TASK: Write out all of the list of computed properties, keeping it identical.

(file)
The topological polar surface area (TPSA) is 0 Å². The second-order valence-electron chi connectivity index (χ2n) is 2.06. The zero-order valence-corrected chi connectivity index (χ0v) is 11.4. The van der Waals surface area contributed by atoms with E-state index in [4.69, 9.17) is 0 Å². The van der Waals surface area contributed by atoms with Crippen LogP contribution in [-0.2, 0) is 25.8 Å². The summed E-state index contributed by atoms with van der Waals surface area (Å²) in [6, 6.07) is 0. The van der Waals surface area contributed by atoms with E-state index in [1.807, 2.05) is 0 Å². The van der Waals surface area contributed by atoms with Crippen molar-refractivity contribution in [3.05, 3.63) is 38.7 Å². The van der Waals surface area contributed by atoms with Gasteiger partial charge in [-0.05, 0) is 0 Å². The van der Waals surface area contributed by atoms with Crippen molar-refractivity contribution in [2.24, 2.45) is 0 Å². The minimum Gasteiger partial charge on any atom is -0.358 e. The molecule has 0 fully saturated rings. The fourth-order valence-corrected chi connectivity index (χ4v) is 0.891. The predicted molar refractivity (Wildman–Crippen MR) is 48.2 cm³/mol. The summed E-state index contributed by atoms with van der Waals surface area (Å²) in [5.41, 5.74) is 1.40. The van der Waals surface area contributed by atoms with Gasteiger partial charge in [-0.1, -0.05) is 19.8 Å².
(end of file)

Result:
The topological polar surface area (TPSA) is 0 Å². The second-order valence-electron chi connectivity index (χ2n) is 2.06. The zero-order valence-corrected chi connectivity index (χ0v) is 11.4. The van der Waals surface area contributed by atoms with E-state index in [4.69, 9.17) is 0 Å². The van der Waals surface area contributed by atoms with Crippen LogP contribution in [-0.2, 0) is 25.8 Å². The summed E-state index contributed by atoms with van der Waals surface area (Å²) in [6, 6.07) is 0. The van der Waals surface area contributed by atoms with E-state index in [1.807, 2.05) is 0 Å². The van der Waals surface area contributed by atoms with Crippen molar-refractivity contribution in [3.05, 3.63) is 38.7 Å². The van der Waals surface area contributed by atoms with Gasteiger partial charge in [-0.05, 0) is 0 Å². The van der Waals surface area contributed by atoms with Crippen molar-refractivity contribution in [2.24, 2.45) is 0 Å². The minimum Gasteiger partial charge on any atom is -0.358 e. The molecule has 0 fully saturated rings. The fourth-order valence-corrected chi connectivity index (χ4v) is 0.891. The predicted molar refractivity (Wildman–Crippen MR) is 48.2 cm³/mol. The summed E-state index contributed by atoms with van der Waals surface area (Å²) in [5.41, 5.74) is 1.40. The van der Waals surface area contributed by atoms with Gasteiger partial charge in [-0.1, -0.05) is 19.8 Å².